So you’re a novelist, you’ve finished your book, and now you’re researching fiction editing services. What should you look for, and what should you be aware of?
First, be aware that any novel worth its salt deserves more than a “proofread” or “copy edit.” As an author, you want to make sure that your plot hangs together without holes or inconsistencies, that the characters arc and engage, and that your dialog sounds like real people talking. You want to know that you don’t have set-ups you forgot to pay off (places where you suggested something would happen that subsequently you forgot about and never wrote into the story). You want to be sure the action rises and falls, but always in an upward direction, building tension as the tale unfolds.
A proofread or copy edit won’t check for any of that, so you’re in need of a critique and/or a substantive edit (popularly called a developmental edit) by an industry-trained developmental editor. More than that, the editor should be someone trained and skilled in fiction writing.
Maybe it surprises you, my suggesting that after all the work and rewrites you’ve put into your novel, it could have plot holes and inconsistencies. Actually, it would be surprising if it didn’t. That’s because a novel is a complex, evolving thing, something that develops through multiple iterations, each one layering in new ideas and material. An inspired addition or wise deletion affects other places in the story that an author may easily forget about, given the length and complexity of the manuscript.
Let’s say, for example, that you decide to remove a certain minor incident from the plot. You delete the pages about the event, and remember to delete three subsequent references to it. What you forget, though, is two additional places in the text where the event is mentioned. Perhaps you do a proofread when you’re finished writing the novel, checking for just this sort of thing. But because you’re so close to the story, your eyes pass over the spots where the reference appears, because you’ve forgotten, for the moment, that the incident was deleted.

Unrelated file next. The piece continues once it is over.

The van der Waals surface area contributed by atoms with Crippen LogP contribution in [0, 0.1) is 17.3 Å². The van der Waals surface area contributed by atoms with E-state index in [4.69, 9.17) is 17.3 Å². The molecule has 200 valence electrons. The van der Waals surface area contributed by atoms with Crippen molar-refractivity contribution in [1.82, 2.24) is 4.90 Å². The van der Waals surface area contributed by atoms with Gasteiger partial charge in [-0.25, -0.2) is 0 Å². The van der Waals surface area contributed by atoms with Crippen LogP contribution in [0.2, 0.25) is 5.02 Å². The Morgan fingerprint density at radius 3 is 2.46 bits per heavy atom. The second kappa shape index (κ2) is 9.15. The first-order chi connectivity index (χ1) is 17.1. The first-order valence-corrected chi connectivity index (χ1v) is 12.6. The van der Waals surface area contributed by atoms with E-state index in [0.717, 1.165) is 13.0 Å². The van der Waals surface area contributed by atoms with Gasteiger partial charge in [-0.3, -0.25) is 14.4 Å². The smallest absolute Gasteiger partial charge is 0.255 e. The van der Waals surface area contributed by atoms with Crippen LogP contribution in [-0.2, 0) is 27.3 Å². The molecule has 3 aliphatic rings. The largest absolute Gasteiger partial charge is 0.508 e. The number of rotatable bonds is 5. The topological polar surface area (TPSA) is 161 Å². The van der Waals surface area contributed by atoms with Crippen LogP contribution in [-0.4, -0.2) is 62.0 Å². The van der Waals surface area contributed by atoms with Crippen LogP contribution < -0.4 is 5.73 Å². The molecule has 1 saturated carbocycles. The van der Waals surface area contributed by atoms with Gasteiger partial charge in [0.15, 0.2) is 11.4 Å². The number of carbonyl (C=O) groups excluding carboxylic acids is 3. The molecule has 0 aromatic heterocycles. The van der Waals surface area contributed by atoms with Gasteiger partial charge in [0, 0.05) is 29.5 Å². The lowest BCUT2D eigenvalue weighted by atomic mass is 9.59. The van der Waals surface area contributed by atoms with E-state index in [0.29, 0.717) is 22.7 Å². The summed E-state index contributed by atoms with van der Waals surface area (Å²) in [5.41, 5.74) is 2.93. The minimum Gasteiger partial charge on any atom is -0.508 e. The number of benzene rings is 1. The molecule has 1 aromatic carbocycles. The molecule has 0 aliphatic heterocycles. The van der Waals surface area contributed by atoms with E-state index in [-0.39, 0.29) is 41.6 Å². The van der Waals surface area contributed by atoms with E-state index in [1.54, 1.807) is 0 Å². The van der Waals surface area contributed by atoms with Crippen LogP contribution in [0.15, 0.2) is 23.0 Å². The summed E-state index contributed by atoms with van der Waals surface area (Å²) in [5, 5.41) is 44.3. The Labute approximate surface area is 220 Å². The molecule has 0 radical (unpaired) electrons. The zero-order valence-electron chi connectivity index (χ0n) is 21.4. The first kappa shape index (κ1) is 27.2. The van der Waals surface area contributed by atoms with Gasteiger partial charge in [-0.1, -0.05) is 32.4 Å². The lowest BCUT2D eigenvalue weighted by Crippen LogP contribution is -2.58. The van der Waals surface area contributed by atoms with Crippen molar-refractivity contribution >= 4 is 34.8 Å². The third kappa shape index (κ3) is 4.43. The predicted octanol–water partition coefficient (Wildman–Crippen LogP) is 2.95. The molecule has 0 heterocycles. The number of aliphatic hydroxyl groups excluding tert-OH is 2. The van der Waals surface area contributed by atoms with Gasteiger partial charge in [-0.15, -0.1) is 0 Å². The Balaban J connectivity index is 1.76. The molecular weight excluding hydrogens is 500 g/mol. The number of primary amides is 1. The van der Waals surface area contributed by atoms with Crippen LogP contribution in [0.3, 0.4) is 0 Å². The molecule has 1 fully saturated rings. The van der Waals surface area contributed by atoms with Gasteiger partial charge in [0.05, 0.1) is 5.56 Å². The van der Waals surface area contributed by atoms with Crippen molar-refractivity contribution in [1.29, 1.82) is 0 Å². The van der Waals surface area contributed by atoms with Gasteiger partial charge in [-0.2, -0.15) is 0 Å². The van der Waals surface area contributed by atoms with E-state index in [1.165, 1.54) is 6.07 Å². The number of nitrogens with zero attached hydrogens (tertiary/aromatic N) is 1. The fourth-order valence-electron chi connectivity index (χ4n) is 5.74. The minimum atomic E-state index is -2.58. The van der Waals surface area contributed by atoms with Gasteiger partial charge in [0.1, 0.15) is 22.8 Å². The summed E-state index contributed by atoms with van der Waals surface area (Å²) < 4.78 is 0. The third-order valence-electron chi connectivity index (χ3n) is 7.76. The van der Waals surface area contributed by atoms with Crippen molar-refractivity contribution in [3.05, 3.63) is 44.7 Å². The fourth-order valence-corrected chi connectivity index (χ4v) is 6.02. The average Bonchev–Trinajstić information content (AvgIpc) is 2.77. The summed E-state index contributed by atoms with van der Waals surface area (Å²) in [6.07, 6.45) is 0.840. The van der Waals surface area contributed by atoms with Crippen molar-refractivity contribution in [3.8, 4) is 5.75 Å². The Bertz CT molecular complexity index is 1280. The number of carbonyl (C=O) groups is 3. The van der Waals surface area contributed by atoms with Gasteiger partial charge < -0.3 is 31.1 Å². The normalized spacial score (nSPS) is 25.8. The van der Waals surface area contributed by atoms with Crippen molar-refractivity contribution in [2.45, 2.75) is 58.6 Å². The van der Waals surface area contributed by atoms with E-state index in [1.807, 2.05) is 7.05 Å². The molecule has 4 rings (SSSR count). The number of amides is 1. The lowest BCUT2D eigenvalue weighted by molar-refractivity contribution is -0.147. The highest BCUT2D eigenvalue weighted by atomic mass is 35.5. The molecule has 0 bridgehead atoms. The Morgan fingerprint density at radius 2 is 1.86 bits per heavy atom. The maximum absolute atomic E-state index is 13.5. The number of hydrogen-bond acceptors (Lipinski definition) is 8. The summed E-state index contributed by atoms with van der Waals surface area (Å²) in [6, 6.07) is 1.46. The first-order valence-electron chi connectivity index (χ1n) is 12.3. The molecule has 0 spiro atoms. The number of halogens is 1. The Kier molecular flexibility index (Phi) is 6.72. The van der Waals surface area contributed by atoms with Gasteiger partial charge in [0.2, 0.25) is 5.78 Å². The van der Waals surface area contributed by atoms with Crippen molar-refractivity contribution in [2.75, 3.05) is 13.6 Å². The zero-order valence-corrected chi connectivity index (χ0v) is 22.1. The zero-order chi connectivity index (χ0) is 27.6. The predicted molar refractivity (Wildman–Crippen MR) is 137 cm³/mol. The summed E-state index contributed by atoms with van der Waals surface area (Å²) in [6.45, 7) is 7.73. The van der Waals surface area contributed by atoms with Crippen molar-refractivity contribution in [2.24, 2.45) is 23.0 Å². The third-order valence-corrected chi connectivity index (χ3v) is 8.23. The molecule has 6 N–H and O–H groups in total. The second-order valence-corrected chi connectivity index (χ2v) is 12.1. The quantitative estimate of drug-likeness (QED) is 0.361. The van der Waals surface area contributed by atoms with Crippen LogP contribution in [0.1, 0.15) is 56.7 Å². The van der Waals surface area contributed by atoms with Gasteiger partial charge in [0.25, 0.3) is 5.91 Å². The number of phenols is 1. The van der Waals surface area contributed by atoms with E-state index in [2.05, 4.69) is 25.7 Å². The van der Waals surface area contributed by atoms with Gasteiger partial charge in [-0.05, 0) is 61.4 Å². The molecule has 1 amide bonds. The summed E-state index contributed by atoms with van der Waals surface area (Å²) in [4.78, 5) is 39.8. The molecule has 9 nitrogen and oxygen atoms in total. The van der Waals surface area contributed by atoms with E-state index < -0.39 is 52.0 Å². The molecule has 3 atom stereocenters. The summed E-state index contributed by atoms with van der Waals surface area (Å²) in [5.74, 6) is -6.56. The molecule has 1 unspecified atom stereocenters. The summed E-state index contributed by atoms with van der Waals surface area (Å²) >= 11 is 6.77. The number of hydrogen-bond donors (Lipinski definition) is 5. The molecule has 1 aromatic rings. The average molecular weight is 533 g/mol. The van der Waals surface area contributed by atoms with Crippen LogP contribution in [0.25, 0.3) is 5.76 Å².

This is an oversimplified example of how plot holes can occur in a novel, but you get the idea. A novelist needs a careful, fresh set of eyes to read the manuscript when it’s finished to catch the inconsistencies. This is one of the things you pay for when you order a critique or a substantive edit from a trained fiction editor. It’s insurance against embarrassing yourself. (For the difference between a critique and a substantive edit, please see the following article.)
I’m an industry-trained substantive editor with the equivalent of an M.A. in fiction writing and a B.A. in English. The award-winning novelist Michael Hurley is one of my clients, and his book The Prodigal, which I substantively edited, has been optioned for film. I’ve taught fiction writing at the college level and have helped hundreds of writers develop and elevate their novels and short stories. If you’re my client and something you wrote doesn’t work, I explain the reason or principle, so you understand why a change is needed. I carefully find every small thing you missed, the little inconsistencies and plot holes that can derail your story.
All fiction editing services are not created equal. Most of those that advertise online are staffed by so-called editors who’ve had no professional training in either fiction writing or substantive/developmental editing. You’ve put your heart and soul into your novel, so make sure to give it the editing job it deserves.
Jessi Rita Hoffman … book editing by an industry professional